Dental bridges or bridges are used when there are one or more missing teeth. Dental bridges are used to fill the gap created by missing teeth. A bridge is usually made of crowns on either side of the missing tooth or teeth. It supports the false tooth and is cemented in place. A dental bridge is a false tooth called a pontic. Pontics can be made using a variety of materials, such as gold, but are more commonly made of porcelain to match the color and appearance of the natural teeth and provide better aesthetic results.
Who needs a dental bridge?
Dental bridges can help fill the gap in case of missing tooth or teeth. The most common causes of missing teeth include:
Why do I need a dental bridge?
Teeth are required for several functions. Missing teeth can lead to several problems. Every tooth supports the teeth on either side of it. If a tooth is missing, the nearby teeth may move into the empty space. The teeth from the opposite jaw can also move up or down toward the empty space. This movement of teeth can cause a variety of problems, such as:
- Bite problems
- Difficulty in chewing
- Cosmetic changes to the smile
Benefits of getting a dental bridge:
A dental bridge can address the problems caused due to missing teeth. The benefits include:
- Restoration of smile
- Restoration of the ability to chew properly
- Restoration of speech and proper pronunciation
- Maintaining the shape of the face
- Correction of bite problems
- Preventing movement of remaining normal teeth
What are the types of dental bridges?
There are four main types of dental bridges:
Traditional dental bridge:
This is a false tooth or teeth that are held in place by dental crowns. The crowns are cemented onto each of the abutment teeth on either side of the gap. Abutment teeth are the teeth that support the bridges. They are the most popular type of dental bridge. They can be used when there are normal, natural teeth on both sides of the gap created by the missing tooth or teeth.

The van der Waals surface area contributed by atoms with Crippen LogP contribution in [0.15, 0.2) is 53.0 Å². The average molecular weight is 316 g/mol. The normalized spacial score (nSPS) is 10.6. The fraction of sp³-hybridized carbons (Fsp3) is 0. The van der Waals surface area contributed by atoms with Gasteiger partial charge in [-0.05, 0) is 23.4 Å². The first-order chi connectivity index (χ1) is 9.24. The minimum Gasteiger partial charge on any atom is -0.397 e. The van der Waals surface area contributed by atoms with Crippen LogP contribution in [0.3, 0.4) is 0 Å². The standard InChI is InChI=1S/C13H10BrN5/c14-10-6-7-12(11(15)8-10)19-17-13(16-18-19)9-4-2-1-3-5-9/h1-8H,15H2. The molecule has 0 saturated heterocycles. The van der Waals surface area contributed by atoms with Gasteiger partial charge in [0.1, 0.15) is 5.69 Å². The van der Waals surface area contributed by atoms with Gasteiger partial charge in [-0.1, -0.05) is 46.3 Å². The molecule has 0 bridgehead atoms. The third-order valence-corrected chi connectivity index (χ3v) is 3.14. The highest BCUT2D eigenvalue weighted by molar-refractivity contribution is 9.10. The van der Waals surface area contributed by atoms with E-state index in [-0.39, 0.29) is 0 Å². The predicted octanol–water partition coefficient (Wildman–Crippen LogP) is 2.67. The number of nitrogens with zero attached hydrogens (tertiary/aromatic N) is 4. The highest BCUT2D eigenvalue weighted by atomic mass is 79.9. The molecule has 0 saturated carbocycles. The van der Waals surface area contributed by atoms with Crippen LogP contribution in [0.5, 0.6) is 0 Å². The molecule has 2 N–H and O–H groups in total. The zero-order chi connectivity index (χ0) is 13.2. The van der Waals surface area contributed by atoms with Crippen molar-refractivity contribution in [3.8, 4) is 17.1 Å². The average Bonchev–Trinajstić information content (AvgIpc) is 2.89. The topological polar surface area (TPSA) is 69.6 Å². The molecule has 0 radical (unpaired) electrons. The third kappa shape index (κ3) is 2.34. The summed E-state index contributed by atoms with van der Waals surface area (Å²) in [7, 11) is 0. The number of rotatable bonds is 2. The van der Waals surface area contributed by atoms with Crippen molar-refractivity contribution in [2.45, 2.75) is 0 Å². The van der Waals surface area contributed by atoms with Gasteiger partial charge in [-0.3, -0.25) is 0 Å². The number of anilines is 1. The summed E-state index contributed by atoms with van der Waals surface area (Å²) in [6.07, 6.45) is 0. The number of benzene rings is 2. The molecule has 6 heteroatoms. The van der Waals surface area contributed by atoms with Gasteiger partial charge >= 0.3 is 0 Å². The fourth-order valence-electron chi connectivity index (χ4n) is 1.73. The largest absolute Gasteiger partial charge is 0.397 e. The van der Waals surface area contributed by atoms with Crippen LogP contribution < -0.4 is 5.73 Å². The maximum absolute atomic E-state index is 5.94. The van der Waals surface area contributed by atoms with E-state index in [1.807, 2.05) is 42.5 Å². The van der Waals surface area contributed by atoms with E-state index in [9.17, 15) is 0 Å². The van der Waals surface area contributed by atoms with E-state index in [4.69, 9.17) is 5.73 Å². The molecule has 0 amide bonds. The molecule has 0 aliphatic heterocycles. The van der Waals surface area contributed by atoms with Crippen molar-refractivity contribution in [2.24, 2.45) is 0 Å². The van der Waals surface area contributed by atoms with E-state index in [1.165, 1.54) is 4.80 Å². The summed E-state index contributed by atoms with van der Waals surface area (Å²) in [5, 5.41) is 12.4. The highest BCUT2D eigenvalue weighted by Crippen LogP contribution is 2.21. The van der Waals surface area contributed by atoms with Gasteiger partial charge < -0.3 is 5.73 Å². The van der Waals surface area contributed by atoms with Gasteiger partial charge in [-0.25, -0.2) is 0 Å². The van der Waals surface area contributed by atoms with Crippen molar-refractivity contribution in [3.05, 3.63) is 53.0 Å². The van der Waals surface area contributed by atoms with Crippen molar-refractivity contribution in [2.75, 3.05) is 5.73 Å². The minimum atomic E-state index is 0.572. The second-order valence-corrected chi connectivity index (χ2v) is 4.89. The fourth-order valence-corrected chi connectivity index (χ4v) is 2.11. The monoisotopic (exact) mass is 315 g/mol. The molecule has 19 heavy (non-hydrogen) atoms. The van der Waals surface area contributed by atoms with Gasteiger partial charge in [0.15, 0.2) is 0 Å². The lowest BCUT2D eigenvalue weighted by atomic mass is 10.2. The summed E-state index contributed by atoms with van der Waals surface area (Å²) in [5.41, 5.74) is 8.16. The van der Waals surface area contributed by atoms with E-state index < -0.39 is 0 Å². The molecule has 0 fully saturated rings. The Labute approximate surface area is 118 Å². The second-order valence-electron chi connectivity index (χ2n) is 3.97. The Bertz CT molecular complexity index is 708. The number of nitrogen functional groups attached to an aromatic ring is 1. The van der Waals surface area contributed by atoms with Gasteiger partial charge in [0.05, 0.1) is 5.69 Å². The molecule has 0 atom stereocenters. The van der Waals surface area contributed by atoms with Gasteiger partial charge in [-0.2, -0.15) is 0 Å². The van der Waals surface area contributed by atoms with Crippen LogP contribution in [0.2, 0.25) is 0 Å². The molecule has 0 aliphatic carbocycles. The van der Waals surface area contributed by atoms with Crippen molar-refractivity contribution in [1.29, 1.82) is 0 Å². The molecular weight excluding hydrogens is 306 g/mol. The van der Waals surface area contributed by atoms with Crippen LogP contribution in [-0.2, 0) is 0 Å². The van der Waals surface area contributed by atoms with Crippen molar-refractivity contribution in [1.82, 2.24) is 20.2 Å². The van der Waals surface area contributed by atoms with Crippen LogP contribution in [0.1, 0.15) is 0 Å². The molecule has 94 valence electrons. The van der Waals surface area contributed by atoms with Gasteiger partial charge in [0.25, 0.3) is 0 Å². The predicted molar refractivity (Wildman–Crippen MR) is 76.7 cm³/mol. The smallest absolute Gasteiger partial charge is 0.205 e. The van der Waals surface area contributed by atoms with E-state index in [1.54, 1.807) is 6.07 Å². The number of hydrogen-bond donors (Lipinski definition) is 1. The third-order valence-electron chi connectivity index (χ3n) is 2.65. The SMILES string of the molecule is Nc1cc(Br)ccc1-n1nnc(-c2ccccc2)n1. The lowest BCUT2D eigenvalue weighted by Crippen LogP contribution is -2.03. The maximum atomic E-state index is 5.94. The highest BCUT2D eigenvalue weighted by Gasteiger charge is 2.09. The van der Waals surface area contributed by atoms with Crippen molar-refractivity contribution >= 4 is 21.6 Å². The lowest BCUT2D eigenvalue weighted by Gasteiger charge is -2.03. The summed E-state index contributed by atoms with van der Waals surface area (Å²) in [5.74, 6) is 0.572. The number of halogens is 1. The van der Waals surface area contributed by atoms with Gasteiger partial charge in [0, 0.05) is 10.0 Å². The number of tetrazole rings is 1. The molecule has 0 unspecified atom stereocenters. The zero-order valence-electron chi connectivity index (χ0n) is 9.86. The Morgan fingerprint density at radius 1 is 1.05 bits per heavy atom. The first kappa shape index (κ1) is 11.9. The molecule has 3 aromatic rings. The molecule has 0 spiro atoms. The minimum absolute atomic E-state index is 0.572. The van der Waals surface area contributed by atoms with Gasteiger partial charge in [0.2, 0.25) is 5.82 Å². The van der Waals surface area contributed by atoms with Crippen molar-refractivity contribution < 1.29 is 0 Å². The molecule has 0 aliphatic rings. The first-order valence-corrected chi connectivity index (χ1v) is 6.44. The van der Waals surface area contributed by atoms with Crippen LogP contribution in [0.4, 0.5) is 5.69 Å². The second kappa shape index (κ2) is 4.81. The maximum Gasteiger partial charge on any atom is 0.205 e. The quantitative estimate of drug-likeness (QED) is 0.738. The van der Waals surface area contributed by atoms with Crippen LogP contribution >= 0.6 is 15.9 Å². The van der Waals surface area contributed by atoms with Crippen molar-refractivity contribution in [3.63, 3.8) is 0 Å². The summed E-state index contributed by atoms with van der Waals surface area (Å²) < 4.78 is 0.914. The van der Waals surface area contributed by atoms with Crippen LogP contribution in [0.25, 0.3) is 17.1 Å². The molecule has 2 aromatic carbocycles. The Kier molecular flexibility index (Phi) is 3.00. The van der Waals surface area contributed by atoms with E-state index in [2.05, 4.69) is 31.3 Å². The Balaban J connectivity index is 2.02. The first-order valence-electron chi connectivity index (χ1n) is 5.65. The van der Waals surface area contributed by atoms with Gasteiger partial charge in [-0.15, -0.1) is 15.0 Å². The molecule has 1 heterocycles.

Cantilever dental bridge:
This is similar to a traditional bridge. The false tooth or pontic in this type of dental bridge and is held in place by a dental crown. The dental crown is cemented to only one abutment tooth. This type of bridge requires only one natural tooth next to the gap created by the missing tooth or teeth.
Maryland dental bridge:
Maryland dental bridges also use two natural abutment teeth similar to traditional bridges. Unlike traditional bridges, these bridges use a framework of either metal or porcelain, which are bonded onto the backs of both the abutment teeth. Hence, this type of bridge can only be used when there is a normal, natural tooth on either side of the gap caused by the missing tooth or teeth.
Implant-supported dental bridge:
Implant-supported bridges use dental implants instead of crowns or frameworks. One implant is surgically placed for every missing tooth to hold the bridge in position. This is the strongest and most stable system. An implant-supported bridge usually requires two surgeries. First, the implant is embedded into the jawbone and the next is the placement of the bridge. This procedure can take a few months to finish.
Mouth Healthy. Bridges. https://www.mouthhealthy.org/en/az-topics/b/bridges
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Common Medical Abbreviations & Terms